I think that is the difference between the writing I’ve been doing here and the writing I do in my work. This writing is a journey and like a journey it has little twists and turns and unexpected detours. It’s like going to bed with the next day planned down to the last minute. And the next morning comes and it’s about the coffee, the paper, a good book – and you know, spending a day in my pajamas is AOK.

So, where do writing and reading intersect? Perhaps in that nascent desire to write a novel – but not just to write the novel but to have people WANT to read the novel. Not necessarily because I desire fame or fortune, although those would certainly be a nice outcome! More because I’d want to be able to transport others in the ways in which I’ve been transported. Spending hours with Calvino, Tolkien, Baum, Shakespeare, Dickens, Faulkner, Steinbeck, Austen, Wharton, Alcott, King (Stephen). It’s an eclectic list this author list and by no means is it complete – just a flavor of the people who have transported me to a different place, a different time, a different way of thinking and being.

All that reading leads to a bit of a road block in terms of this novel writing idea. Each time the synapses start to fire and I begin to think I’ve got it in terms of a novel idea, I pick up a book or read a review and think to myself “someone has been there and done that. I can’t possibly do it better.” That’s not just a writer’s block – that is like arriving at the mouth of a tunnel only to find that it is buried under 10 feet of rock slide and you’ll be climbing the mountain instead of driving through it. A not insurmountable challenge but a challenge none-the-less.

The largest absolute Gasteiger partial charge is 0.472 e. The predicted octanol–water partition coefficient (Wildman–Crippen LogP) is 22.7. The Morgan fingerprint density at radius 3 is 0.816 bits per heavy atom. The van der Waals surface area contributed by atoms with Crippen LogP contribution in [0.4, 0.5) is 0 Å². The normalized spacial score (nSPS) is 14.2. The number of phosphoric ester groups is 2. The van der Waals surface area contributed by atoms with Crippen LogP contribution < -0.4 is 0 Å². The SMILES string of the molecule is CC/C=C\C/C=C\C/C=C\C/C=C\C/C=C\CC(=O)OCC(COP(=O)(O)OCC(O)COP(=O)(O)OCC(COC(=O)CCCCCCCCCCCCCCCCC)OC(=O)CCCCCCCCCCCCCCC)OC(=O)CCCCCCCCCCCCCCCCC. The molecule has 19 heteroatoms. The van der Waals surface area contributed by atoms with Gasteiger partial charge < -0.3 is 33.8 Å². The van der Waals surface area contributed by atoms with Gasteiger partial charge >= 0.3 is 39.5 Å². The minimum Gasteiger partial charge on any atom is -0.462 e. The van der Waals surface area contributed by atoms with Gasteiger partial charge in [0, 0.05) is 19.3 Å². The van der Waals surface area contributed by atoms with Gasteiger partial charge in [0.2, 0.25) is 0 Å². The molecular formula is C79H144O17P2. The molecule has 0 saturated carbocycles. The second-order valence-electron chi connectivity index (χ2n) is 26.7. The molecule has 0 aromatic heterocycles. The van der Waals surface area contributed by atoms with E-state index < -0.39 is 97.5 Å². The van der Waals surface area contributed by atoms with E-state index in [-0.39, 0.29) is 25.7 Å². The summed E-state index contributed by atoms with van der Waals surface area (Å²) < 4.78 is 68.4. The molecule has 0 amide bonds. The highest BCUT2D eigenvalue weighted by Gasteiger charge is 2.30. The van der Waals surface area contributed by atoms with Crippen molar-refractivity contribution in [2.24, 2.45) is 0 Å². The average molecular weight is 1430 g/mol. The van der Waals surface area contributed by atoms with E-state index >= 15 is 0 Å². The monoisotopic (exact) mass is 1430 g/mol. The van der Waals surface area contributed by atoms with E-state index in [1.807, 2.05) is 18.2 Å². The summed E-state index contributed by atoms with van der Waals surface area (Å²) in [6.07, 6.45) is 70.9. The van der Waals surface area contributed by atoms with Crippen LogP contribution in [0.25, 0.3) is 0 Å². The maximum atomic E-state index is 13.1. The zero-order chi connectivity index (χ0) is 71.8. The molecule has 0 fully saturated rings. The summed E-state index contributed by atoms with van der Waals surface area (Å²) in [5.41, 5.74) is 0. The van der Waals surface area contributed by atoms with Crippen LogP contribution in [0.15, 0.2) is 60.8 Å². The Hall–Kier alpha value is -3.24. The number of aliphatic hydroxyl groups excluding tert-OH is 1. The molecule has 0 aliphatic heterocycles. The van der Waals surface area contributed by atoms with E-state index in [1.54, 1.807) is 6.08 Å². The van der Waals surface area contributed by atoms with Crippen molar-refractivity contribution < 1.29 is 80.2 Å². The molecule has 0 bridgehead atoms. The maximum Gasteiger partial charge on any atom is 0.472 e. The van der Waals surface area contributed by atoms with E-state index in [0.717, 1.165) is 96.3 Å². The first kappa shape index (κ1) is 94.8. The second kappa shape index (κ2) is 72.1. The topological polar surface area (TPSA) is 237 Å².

As I write this, I am sitting in the first class cabin of a Delta flight from St. Louis to New York. The upgrade started with a simple request to see if there were any upgrades for purchase and ended here in the first row of the plane, upgraded for free at the last minute on a day that most flights were delayed. I wonder if there is a story – and not a hijacking or terrorist story – in the lives of my fellow flyers. The pilot across the way is deadheading home – he looks exhausted and is sleeping peacefully with his headset on. Is he going home to a bowl of soup and ESPN? To a partner? To a family? Or is NYC just an overnight stop and he’s scheduled to fly out first thing tomorrow morning.

The man behind him gazes wistfully out the window. Did he lose someone today or is he just mulling over a meeting that perhaps did not go as well. My colleagues from the conference we just attended are back there somewhere – flying home to first babies and teenage children who are home alone (the teenagers not the babies).

All these passengers have a story to be told – and not the crazy stories of the passengers from Lost but rather the stories of ordinary people leading extraordinary lives. People making everyday choices as they make their way through the day. As we begin our descent through the clouds and my ears start to itch and pop, I can only wonder. Would I want to read that novel? Would you?

2 comments:

  1. Your post puts me in mind of a novel by Geoff Ryman. I can't remember the title, but I think it's a number - however the concept should make it easy enough to find. All the characters are passengers on a Tube train, and each chapter delves into their individual stories. Of course, although none of them are taking any notice of each other, some are connected in curious ways.
    Don't let this put you off writing yours, though!
    And yes, writing for a day job is nothing like writing just for the satisfaction of playing with words and seeing where they take you.

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  2. @dirtywhitecandy: i will have to get that book -- sounds interesting. and continue to ruminate upon whether i have a novel in me. in the meantime, the blogging is satisfying my writing desire.